Before we look at the title question let me declare some personal bias.
- Because of what I have seen over the last 40 years, I am now and have always been an advocate for patient safety.
- I believe in regulatory control over the medical device industry, so I have never cut regulatory corners. I must admit that there were times when I used those regulations to my advantage.
- I am not a regulatory compliance professional.
Live case presentations at major medical conferences can provide a huge momentum surge for a new product or technique if all goes well. If things don’t go well, then the opposite is true. High business risk, high business rewards or penalties.
There has been an allowance in the regulations that prevent the promotion of new medical devices without proper regulatory approvals, going back decades, that allowed for the promotion of pre-clearance and pre-approval devices. This allowance was the recruitment of investigation sites and investigators for IDE studies. Due to the liberal use of this allowance, the FDA issued draft guidance in 2014 with the ultimate non-binding guidance document released in 2019.
This guidance document, from my perspective, recommends some really commonsense requirements:
- Ensure the patient is not exposed to extra-risk.
- Ensure the integrity of the study.
- To the best of your ability foresee the use of live case demonstrations and make them integral to the study plan.
- Declare your intentions, in grave detail, to the FDA during the initial IDE application and then provide additional information to the application as more details are available.
- Communicate the clinical results of those live case-patients to the FDA as required.
- If there is an adverse event report that within 10-days.
Are live case still relevant today?
With the increased regulatory scrutiny and the lack of live case event theaters (almost all congress going to virtual formats), one might think that conducting live cases for marketing purposes (investigator recruitment) may no longer be worth it.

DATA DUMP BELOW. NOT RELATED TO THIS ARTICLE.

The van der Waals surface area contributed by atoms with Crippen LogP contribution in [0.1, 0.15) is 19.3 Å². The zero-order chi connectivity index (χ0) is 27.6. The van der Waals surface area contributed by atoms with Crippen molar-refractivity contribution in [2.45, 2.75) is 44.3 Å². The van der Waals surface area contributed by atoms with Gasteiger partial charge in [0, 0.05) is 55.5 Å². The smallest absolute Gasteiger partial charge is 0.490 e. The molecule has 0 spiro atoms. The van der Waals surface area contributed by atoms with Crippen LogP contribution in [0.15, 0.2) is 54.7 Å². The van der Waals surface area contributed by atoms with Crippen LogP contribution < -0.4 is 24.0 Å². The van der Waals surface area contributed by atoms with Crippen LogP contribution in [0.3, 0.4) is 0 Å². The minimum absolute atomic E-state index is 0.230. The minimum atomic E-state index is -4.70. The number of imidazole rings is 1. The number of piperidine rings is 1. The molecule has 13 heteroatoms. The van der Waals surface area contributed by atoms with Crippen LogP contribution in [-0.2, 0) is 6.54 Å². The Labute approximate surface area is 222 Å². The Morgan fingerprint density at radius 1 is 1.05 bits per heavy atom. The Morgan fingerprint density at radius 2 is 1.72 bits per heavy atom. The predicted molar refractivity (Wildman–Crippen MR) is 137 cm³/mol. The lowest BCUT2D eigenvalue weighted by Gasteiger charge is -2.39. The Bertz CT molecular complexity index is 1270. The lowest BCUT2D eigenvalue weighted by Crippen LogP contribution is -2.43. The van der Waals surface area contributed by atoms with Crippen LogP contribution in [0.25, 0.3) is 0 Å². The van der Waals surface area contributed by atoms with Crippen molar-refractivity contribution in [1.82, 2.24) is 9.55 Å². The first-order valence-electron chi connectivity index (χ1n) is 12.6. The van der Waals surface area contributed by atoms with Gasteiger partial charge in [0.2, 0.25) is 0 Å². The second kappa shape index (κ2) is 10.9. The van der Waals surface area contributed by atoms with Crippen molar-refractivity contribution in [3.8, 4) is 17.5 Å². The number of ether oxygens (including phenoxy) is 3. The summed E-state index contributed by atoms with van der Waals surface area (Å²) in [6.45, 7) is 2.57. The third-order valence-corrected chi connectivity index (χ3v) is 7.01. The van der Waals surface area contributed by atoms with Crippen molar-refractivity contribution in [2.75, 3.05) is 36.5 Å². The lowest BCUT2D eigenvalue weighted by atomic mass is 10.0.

Personally, I believe that they are more relevant than ever. Whether you go through the work with your regulatory team to do it pre-clearance or pre-approval is really a question of your ability to recruit investigators and the belief that your expert clinician can safely perform a novel procedure under the light and cameras.
Because of COVID-19, the medical device marketing World will be forever changed. Will live Congresses come back, most certainly. Will the virtual World of medical device marketing ever return to its former practices, no. With these two realizations pre-recorded or rebroadcasted live cases will be even more important as digital content. Content that is by its very nature on demand. This convenience and lower cost type of education, branding, and promotion of new technology will remain a popular option.
- Know the rules so that you can comply with regulations
- Patient safety is not assumed, it must be advocated for from every department and person
- It is okay to play the long game with your reputation and the safety of the patients that you serve, if your Management team wants short-term results at the expense of your core beliefs, well……………
“Experience is what you get, right after you need it most.”
Make it a great day!
Tim Walker is the Principal Consultant for The Experia® Group, a consulting firm specializing in providing experience and expertise during critical device commercialization phases to increase the probability of success.
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 Live Case Presentations During Investigational Device Exemption (ISE) Trials. US FDA, July 11, 2019.